A neighbor provided Ruby's father with a job, while others volunteered to babysit the four children, watch the house as protectors, and walk behind the federal marshals on the trips to school.
After winter break, Ruby began to show signs of stress. She experienced nightmares and would wake her mother in the middle of the night seeking comfort. For a time, she stopped eating lunch in her classroom, which she usually ate alone. Wanting to be with the other students, she would not eat the sandwiches her mother packed for her, but instead hid them in a storage cabinet in the classroom. Soon, a janitor discovered the mice and cockroaches who had found the sandwiches. The incident led Mrs. Henry to lunch with Ruby in the classroom.
Ruby started seeing child psychologist Dr. Robert Coles, who volunteered to provide counseling during her first year at Frantz School. He was very concerned about how such a young girl would handle the pressure. He saw Ruby once a week either at school or at her home. During these sessions, he would just let her talk about what she was experiencing. Sometimes his wife came too and, like Dr. Coles, she was very caring toward Ruby. Coles later wrote a series of articles for Atlantic Monthly and eventually a series of books on how children handle change, including a children's book on Ruby's experience.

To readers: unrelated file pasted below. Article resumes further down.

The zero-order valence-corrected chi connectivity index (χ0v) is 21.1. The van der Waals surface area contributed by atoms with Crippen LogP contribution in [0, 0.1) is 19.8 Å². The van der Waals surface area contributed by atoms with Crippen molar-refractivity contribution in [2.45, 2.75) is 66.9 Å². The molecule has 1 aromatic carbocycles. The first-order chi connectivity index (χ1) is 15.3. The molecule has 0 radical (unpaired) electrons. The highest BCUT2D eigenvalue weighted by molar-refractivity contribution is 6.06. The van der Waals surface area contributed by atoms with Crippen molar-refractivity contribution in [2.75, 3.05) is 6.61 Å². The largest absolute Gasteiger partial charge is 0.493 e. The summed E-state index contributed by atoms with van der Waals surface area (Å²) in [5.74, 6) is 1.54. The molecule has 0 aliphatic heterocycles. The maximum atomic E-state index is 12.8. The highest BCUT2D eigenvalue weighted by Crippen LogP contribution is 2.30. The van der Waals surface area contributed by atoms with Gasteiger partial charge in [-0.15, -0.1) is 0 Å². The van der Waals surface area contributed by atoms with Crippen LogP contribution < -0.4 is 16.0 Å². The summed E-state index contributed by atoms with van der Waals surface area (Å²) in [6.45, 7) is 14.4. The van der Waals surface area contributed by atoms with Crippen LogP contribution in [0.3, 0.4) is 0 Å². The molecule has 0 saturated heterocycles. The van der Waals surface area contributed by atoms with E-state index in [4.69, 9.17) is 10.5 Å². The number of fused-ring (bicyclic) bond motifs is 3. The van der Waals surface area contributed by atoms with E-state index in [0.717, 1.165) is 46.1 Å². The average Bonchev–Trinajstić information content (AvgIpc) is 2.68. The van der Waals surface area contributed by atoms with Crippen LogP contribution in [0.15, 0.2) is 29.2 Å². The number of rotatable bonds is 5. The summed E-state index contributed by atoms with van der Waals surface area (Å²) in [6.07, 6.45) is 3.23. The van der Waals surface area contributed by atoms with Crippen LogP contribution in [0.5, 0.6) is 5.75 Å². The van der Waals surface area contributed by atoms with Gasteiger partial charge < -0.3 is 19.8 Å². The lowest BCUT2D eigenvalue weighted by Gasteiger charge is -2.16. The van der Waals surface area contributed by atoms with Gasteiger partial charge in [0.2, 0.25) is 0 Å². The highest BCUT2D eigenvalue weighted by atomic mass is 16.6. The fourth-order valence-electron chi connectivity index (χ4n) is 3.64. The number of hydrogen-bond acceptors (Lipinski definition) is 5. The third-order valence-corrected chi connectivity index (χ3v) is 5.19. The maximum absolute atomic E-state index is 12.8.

Near the end of the first year, things began to settle down. A few white children in Ruby's grade returned to the school. Occasionally, Ruby got a chance to visit with them. By her own recollection many years later, Ruby was not that aware of the extent of the racism that erupted over her attending the school. But when another child rejected Ruby's friendship because of her race, she began to slowly understand.
By Ruby's second year at Frantz School it seemed everything had changed. Mrs. Henry's contract wasn't renewed, and so she and her husband returned to Boston. There were also no more federal marshals; Ruby walked to school every day by herself. There were other students in her second grade class, and the school began to see full enrollment again. No one talked about the past year. It seemed everyone wanted to put the experience behind them.